omnibus omnia

Breaking News: Another coup d’etat?

In Democracy, Manila, Military, News, Opinion, Philippines, Pinoy, Politics on November 29, 2007 at 04:23

Right now, they are reportedly walking  along Ayala Avenue, M-16s, uniforms and all, trying to stoke another “People Power” uprising against the Arroyo autocracy… 

When I finally got to the office after struggling through the rain-soaked commute from __ Province, I was greeted with the news that there is, as of this moment, another “coup attempt” in progress.  Reports are still sketchy–there’s no TV in the office, alas–, but it seems Senator Antonio Trillanes, who is currently being tried for his attempted coup d’etat of 2003,  walked out of the hearing, accompanied by Gen. Danilo Lim and their guards, who, according to Lonely Vampire, have switched allegiance to Trillanes’ Magdalo group of soldiers.  Right now, they are reportedly walking  along Ayala Avenue, M-16s, uniforms and all, having been joined by former Vice-President Teofisto Guingona, trying to stoke another “People Power” uprising against the Arroyo autocracy. 

It’s too soon to tell for sure whether they will succeed. In an earlier post (here), I explained why I doubt the success of any attempt at People Power in the current political environment; but I could be dead wrong.  Even so, aside from the considerations I wrote about, there are a whole set of factors weighing against Trillanes’ effort: First, their current attempt is not being made at the critical point of a burning political crisis, the payola, ZTE, and “Hello Garci” scandals having already been doused, and the Transco scandal being still in its infancy. Second, they don’t seem to have secured support from, or at least the concurrence of, any of the major political blocs and sectors whose roles were decisive in the last 2 successful uprisings.  Third, they’re making the attempt on the eve of a long weekend, and on a rainy day, which factors would keep away the increasingly luxury-bound urban middle class and, as a consequence, the legitimacy-minded military officer class.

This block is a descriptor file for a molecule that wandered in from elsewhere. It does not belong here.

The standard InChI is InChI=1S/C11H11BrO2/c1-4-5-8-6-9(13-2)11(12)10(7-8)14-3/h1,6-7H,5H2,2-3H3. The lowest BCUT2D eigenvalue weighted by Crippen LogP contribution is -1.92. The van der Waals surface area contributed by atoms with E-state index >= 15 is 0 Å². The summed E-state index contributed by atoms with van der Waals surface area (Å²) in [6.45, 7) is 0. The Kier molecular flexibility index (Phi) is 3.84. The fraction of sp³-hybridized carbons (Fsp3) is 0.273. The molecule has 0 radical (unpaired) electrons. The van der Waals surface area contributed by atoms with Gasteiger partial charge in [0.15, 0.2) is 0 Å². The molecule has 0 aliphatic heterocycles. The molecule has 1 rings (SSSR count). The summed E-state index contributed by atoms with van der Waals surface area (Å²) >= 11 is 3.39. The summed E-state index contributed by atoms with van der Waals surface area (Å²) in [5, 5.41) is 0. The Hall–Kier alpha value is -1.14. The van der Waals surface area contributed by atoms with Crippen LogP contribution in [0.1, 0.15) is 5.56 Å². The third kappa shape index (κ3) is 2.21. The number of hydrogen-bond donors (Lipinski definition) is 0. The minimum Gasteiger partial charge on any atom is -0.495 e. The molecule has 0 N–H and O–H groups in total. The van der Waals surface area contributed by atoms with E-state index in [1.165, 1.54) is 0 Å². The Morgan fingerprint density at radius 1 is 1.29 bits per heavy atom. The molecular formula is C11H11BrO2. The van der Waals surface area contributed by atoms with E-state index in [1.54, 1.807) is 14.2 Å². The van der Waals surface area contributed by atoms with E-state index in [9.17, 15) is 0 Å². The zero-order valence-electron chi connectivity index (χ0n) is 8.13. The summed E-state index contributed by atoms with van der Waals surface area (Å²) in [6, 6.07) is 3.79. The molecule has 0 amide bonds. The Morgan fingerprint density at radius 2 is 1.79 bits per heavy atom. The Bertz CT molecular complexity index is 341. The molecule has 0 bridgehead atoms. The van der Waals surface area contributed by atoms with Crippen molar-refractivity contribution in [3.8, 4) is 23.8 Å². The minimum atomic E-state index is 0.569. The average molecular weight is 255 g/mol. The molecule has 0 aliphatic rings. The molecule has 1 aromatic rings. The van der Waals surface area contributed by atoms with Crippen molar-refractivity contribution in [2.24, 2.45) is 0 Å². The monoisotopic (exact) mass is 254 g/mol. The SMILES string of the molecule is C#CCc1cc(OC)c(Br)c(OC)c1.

On the other hand, given the alleged rapproachment between the military reformists and the Left, Senator Trillanes’ effort could conceivably gain the support of the social and national democratic movements.  These could then form the nucleus of larger protest movement that could finally reach the elusive critical mass needed to oust the Arroyo autocracy, give the utter lack of credibility the autocrat has in current public opinion.  Also, the reported entry of Senator Guingona could presage a higher involvement by the the urban intelligentsia and, perhaps more importantly, a raising of his status to primus inter pares in the headless political opposition, which could finally give the Filipino people an alternative leader around whom to coalesce. 

More anon when more is known; but for now, as soon as I finish my most urgent tasks here, I have half a mind to go to Makati to join the protest…

UPDATES–1942 and 2150H, Manila Time:

It seems the People Power attempt of Senator Trillanes has capsized as usual, and that he’s on his way to the Bicutan stockade under the watchful eyes of the Philippine authorities, who have also taken steps to prevent further “destabilization”.  (Some parts of the stockade, by the way, are relatively easy to escape from, judging by how it looked the last time I went there.) The tollways north and south of Manila are now under guard, and a comprehensive curfew has been imposed, to take effect from 12 midnight to 5 am.